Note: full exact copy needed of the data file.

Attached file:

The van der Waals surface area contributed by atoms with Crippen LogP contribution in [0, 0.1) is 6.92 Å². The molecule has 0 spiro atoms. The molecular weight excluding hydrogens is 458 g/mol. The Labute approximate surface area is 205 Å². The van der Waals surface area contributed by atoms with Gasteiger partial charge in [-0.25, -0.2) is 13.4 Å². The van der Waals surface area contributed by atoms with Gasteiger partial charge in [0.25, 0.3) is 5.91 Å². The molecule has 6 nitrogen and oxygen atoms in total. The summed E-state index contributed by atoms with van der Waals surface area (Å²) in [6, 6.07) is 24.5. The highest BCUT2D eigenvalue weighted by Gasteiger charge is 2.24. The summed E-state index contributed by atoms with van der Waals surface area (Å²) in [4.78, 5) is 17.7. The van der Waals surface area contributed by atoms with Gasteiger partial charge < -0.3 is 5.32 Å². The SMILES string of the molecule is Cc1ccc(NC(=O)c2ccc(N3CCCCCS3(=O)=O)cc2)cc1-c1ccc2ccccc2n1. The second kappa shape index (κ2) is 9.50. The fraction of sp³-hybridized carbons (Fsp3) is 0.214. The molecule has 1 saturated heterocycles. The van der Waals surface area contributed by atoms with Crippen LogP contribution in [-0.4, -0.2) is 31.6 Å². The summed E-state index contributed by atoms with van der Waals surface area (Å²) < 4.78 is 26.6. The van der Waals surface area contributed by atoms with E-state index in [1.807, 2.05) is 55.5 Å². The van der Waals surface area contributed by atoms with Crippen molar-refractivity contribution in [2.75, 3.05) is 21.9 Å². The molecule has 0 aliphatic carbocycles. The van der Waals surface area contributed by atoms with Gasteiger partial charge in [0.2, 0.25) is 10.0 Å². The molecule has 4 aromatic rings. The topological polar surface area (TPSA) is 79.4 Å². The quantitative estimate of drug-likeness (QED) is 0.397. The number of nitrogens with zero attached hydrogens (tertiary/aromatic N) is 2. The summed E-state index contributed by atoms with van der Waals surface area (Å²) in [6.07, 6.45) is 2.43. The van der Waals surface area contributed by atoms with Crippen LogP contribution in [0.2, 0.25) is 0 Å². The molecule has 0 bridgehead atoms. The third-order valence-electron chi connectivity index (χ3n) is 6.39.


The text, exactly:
The van der Waals surface area contributed by atoms with Crippen LogP contribution in [0, 0.1) is 6.92 Å². The molecule has 0 spiro atoms. The molecular weight excluding hydrogens is 458 g/mol. The Labute approximate surface area is 205 Å². The van der Waals surface area contributed by atoms with Gasteiger partial charge in [-0.25, -0.2) is 13.4 Å². The van der Waals surface area contributed by atoms with Gasteiger partial charge in [0.25, 0.3) is 5.91 Å². The molecule has 6 nitrogen and oxygen atoms in total. The summed E-state index contributed by atoms with van der Waals surface area (Å²) in [6, 6.07) is 24.5. The highest BCUT2D eigenvalue weighted by Gasteiger charge is 2.24. The summed E-state index contributed by atoms with van der Waals surface area (Å²) in [4.78, 5) is 17.7. The van der Waals surface area contributed by atoms with Gasteiger partial charge < -0.3 is 5.32 Å². The SMILES string of the molecule is Cc1ccc(NC(=O)c2ccc(N3CCCCCS3(=O)=O)cc2)cc1-c1ccc2ccccc2n1. The second kappa shape index (κ2) is 9.50. The fraction of sp³-hybridized carbons (Fsp3) is 0.214. The molecule has 1 saturated heterocycles. The van der Waals surface area contributed by atoms with Crippen LogP contribution in [-0.4, -0.2) is 31.6 Å². The summed E-state index contributed by atoms with van der Waals surface area (Å²) < 4.78 is 26.6. The van der Waals surface area contributed by atoms with E-state index in [1.807, 2.05) is 55.5 Å². The van der Waals surface area contributed by atoms with Crippen molar-refractivity contribution in [2.75, 3.05) is 21.9 Å². The molecule has 0 aliphatic carbocycles. The van der Waals surface area contributed by atoms with Gasteiger partial charge in [0.2, 0.25) is 10.0 Å². The molecule has 4 aromatic rings. The topological polar surface area (TPSA) is 79.4 Å². The quantitative estimate of drug-likeness (QED) is 0.397. The number of nitrogens with zero attached hydrogens (tertiary/aromatic N) is 2. The summed E-state index contributed by atoms with van der Waals surface area (Å²) in [6.07, 6.45) is 2.43. The van der Waals surface area contributed by atoms with Crippen LogP contribution in [0.2, 0.25) is 0 Å². The molecule has 0 bridgehead atoms. The third-order valence-electron chi connectivity index (χ3n) is 6.39.